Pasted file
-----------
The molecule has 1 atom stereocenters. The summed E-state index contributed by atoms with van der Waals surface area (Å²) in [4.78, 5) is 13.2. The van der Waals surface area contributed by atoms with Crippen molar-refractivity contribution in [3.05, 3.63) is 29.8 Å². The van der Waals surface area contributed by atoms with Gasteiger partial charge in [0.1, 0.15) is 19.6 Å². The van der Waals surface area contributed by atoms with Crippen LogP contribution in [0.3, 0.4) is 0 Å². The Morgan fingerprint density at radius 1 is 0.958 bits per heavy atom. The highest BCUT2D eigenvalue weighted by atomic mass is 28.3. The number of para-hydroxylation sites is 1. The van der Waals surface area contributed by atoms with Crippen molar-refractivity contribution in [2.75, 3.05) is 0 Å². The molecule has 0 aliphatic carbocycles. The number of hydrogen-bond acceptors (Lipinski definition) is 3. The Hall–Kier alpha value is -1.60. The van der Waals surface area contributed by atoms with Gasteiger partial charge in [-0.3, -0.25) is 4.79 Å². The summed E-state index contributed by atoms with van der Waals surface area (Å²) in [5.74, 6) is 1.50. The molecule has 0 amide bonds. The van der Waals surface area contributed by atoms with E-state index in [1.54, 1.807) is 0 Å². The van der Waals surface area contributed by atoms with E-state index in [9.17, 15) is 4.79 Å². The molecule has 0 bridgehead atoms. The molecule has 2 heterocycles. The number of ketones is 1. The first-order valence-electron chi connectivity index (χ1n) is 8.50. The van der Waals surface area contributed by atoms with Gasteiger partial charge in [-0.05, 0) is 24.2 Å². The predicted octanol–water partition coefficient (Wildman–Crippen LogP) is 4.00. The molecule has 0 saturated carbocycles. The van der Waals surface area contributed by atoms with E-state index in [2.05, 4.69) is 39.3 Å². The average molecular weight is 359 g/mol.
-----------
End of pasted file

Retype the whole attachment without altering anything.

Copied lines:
The molecule has 1 atom stereocenters. The summed E-state index contributed by atoms with van der Waals surface area (Å²) in [4.78, 5) is 13.2. The van der Waals surface area contributed by atoms with Crippen molar-refractivity contribution in [3.05, 3.63) is 29.8 Å². The van der Waals surface area contributed by atoms with Gasteiger partial charge in [0.1, 0.15) is 19.6 Å². The van der Waals surface area contributed by atoms with Crippen LogP contribution in [0.3, 0.4) is 0 Å². The Morgan fingerprint density at radius 1 is 0.958 bits per heavy atom. The highest BCUT2D eigenvalue weighted by atomic mass is 28.3. The number of para-hydroxylation sites is 1. The van der Waals surface area contributed by atoms with Crippen molar-refractivity contribution in [2.75, 3.05) is 0 Å². The molecule has 0 aliphatic carbocycles. The number of hydrogen-bond acceptors (Lipinski definition) is 3. The Hall–Kier alpha value is -1.60. The van der Waals surface area contributed by atoms with Gasteiger partial charge in [-0.3, -0.25) is 4.79 Å². The summed E-state index contributed by atoms with van der Waals surface area (Å²) in [5.74, 6) is 1.50. The molecule has 0 amide bonds. The van der Waals surface area contributed by atoms with E-state index in [1.54, 1.807) is 0 Å². The van der Waals surface area contributed by atoms with E-state index in [9.17, 15) is 4.79 Å². The molecule has 0 bridgehead atoms. The molecule has 2 heterocycles. The number of ketones is 1. The first-order valence-electron chi connectivity index (χ1n) is 8.50. The van der Waals surface area contributed by atoms with Gasteiger partial charge in [-0.05, 0) is 24.2 Å². The predicted octanol–water partition coefficient (Wildman–Crippen LogP) is 4.00. The molecule has 0 saturated carbocycles. The van der Waals surface area contributed by atoms with E-state index in [2.05, 4.69) is 39.3 Å². The average molecular weight is 359 g/mol.